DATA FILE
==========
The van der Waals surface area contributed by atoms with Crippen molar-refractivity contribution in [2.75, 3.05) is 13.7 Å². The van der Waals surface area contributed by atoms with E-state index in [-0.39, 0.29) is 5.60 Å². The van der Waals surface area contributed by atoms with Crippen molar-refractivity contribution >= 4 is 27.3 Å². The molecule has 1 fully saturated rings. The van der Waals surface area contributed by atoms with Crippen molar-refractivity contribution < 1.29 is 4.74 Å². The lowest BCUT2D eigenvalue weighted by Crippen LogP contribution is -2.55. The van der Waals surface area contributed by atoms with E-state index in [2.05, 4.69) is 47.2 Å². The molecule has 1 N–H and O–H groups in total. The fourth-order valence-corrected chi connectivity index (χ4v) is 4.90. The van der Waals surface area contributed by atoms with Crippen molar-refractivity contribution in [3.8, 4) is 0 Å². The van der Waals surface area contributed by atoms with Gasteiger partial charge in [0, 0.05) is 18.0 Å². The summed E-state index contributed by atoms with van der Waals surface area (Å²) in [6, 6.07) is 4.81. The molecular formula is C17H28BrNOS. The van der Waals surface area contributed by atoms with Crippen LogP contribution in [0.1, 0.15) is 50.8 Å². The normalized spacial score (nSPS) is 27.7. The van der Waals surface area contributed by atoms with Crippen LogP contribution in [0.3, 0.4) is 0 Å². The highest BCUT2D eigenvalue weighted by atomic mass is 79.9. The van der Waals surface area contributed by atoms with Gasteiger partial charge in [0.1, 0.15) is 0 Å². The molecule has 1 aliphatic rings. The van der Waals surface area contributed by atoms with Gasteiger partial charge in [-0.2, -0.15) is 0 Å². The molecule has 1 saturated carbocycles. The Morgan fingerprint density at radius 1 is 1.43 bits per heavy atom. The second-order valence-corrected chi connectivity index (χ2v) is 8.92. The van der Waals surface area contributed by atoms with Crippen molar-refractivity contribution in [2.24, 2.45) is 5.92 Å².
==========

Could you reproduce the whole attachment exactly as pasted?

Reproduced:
The van der Waals surface area contributed by atoms with Crippen molar-refractivity contribution in [2.75, 3.05) is 13.7 Å². The van der Waals surface area contributed by atoms with E-state index in [-0.39, 0.29) is 5.60 Å². The van der Waals surface area contributed by atoms with Crippen molar-refractivity contribution >= 4 is 27.3 Å². The molecule has 1 fully saturated rings. The van der Waals surface area contributed by atoms with Crippen molar-refractivity contribution < 1.29 is 4.74 Å². The lowest BCUT2D eigenvalue weighted by Crippen LogP contribution is -2.55. The van der Waals surface area contributed by atoms with E-state index in [2.05, 4.69) is 47.2 Å². The molecule has 1 N–H and O–H groups in total. The fourth-order valence-corrected chi connectivity index (χ4v) is 4.90. The van der Waals surface area contributed by atoms with Crippen molar-refractivity contribution in [3.8, 4) is 0 Å². The van der Waals surface area contributed by atoms with Gasteiger partial charge in [0, 0.05) is 18.0 Å². The summed E-state index contributed by atoms with van der Waals surface area (Å²) in [6, 6.07) is 4.81. The molecular formula is C17H28BrNOS. The van der Waals surface area contributed by atoms with Crippen LogP contribution in [0.1, 0.15) is 50.8 Å². The normalized spacial score (nSPS) is 27.7. The van der Waals surface area contributed by atoms with Crippen LogP contribution in [0.3, 0.4) is 0 Å². The highest BCUT2D eigenvalue weighted by atomic mass is 79.9. The van der Waals surface area contributed by atoms with Gasteiger partial charge in [0.1, 0.15) is 0 Å². The molecule has 1 aliphatic rings. The van der Waals surface area contributed by atoms with Gasteiger partial charge in [-0.2, -0.15) is 0 Å². The molecule has 1 saturated carbocycles. The Morgan fingerprint density at radius 1 is 1.43 bits per heavy atom. The second-order valence-corrected chi connectivity index (χ2v) is 8.92. The van der Waals surface area contributed by atoms with Crippen molar-refractivity contribution in [2.24, 2.45) is 5.92 Å².